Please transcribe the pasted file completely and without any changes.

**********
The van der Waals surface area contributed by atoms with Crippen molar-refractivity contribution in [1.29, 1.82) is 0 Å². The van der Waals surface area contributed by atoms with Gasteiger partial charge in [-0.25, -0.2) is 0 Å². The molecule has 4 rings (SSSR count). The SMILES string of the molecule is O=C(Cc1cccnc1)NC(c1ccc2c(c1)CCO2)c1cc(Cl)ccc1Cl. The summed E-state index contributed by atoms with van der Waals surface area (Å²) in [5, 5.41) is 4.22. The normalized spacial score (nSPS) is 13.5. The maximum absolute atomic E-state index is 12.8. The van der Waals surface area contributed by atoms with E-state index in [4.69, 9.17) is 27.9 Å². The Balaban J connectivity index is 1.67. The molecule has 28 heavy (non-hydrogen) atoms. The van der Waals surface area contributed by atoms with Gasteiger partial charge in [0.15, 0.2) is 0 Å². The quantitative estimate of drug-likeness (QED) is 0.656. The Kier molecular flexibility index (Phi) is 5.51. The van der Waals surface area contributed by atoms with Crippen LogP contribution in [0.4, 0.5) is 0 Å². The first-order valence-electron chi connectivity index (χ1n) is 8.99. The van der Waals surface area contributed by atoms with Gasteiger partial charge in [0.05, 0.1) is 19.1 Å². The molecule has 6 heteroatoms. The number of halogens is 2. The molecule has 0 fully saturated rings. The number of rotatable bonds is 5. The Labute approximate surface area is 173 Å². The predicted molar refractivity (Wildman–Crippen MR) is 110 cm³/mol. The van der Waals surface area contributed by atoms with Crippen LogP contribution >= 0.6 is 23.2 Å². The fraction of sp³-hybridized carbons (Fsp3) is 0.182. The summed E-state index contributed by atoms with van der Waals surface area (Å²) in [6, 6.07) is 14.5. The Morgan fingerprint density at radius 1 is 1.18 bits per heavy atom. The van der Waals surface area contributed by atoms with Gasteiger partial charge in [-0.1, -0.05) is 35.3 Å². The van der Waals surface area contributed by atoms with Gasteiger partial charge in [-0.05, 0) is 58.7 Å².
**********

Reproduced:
The van der Waals surface area contributed by atoms with Crippen molar-refractivity contribution in [1.29, 1.82) is 0 Å². The van der Waals surface area contributed by atoms with Gasteiger partial charge in [-0.25, -0.2) is 0 Å². The molecule has 4 rings (SSSR count). The SMILES string of the molecule is O=C(Cc1cccnc1)NC(c1ccc2c(c1)CCO2)c1cc(Cl)ccc1Cl. The summed E-state index contributed by atoms with van der Waals surface area (Å²) in [5, 5.41) is 4.22. The normalized spacial score (nSPS) is 13.5. The maximum absolute atomic E-state index is 12.8. The van der Waals surface area contributed by atoms with E-state index in [4.69, 9.17) is 27.9 Å². The Balaban J connectivity index is 1.67. The molecule has 28 heavy (non-hydrogen) atoms. The van der Waals surface area contributed by atoms with Gasteiger partial charge in [0.15, 0.2) is 0 Å². The quantitative estimate of drug-likeness (QED) is 0.656. The Kier molecular flexibility index (Phi) is 5.51. The van der Waals surface area contributed by atoms with Crippen LogP contribution in [0.4, 0.5) is 0 Å². The first-order valence-electron chi connectivity index (χ1n) is 8.99. The van der Waals surface area contributed by atoms with Gasteiger partial charge in [0.05, 0.1) is 19.1 Å². The molecule has 6 heteroatoms. The number of halogens is 2. The molecule has 0 fully saturated rings. The number of rotatable bonds is 5. The Labute approximate surface area is 173 Å². The predicted molar refractivity (Wildman–Crippen MR) is 110 cm³/mol. The van der Waals surface area contributed by atoms with Crippen LogP contribution >= 0.6 is 23.2 Å². The fraction of sp³-hybridized carbons (Fsp3) is 0.182. The summed E-state index contributed by atoms with van der Waals surface area (Å²) in [6, 6.07) is 14.5. The Morgan fingerprint density at radius 1 is 1.18 bits per heavy atom. The van der Waals surface area contributed by atoms with Gasteiger partial charge in [-0.1, -0.05) is 35.3 Å². The van der Waals surface area contributed by atoms with Gasteiger partial charge in [-0.05, 0) is 58.7 Å².